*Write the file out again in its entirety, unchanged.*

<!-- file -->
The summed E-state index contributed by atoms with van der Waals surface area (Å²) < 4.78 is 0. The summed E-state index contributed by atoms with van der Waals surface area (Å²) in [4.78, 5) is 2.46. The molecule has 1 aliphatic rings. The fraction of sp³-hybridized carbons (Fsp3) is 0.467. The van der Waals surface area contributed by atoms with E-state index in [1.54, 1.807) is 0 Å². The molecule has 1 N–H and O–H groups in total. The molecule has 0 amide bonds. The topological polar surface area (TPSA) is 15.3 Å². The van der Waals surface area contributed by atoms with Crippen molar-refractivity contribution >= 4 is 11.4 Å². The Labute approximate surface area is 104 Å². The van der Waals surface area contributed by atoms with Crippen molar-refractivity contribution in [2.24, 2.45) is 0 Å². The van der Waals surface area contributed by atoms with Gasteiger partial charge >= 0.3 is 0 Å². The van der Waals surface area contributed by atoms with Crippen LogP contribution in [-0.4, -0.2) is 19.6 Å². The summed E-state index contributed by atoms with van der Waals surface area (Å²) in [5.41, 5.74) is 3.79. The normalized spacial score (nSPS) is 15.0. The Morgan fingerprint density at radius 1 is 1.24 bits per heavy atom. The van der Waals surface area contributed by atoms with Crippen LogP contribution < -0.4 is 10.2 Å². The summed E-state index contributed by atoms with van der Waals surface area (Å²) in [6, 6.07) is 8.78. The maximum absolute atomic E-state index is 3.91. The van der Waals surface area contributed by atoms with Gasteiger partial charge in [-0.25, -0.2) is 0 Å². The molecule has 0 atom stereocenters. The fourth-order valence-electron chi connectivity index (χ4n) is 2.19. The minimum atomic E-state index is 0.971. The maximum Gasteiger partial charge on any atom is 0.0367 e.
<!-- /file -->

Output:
The summed E-state index contributed by atoms with van der Waals surface area (Å²) < 4.78 is 0. The summed E-state index contributed by atoms with van der Waals surface area (Å²) in [4.78, 5) is 2.46. The molecule has 1 aliphatic rings. The fraction of sp³-hybridized carbons (Fsp3) is 0.467. The van der Waals surface area contributed by atoms with E-state index in [1.54, 1.807) is 0 Å². The molecule has 1 N–H and O–H groups in total. The molecule has 0 amide bonds. The topological polar surface area (TPSA) is 15.3 Å². The van der Waals surface area contributed by atoms with Crippen molar-refractivity contribution >= 4 is 11.4 Å². The Labute approximate surface area is 104 Å². The van der Waals surface area contributed by atoms with Crippen molar-refractivity contribution in [2.24, 2.45) is 0 Å². The van der Waals surface area contributed by atoms with Gasteiger partial charge >= 0.3 is 0 Å². The van der Waals surface area contributed by atoms with Crippen LogP contribution in [-0.4, -0.2) is 19.6 Å². The summed E-state index contributed by atoms with van der Waals surface area (Å²) in [5.41, 5.74) is 3.79. The normalized spacial score (nSPS) is 15.0. The Morgan fingerprint density at radius 1 is 1.24 bits per heavy atom. The van der Waals surface area contributed by atoms with Crippen LogP contribution < -0.4 is 10.2 Å². The summed E-state index contributed by atoms with van der Waals surface area (Å²) in [6, 6.07) is 8.78. The maximum absolute atomic E-state index is 3.91. The van der Waals surface area contributed by atoms with Gasteiger partial charge in [-0.25, -0.2) is 0 Å². The molecule has 0 atom stereocenters. The fourth-order valence-electron chi connectivity index (χ4n) is 2.19. The minimum atomic E-state index is 0.971. The maximum Gasteiger partial charge on any atom is 0.0367 e.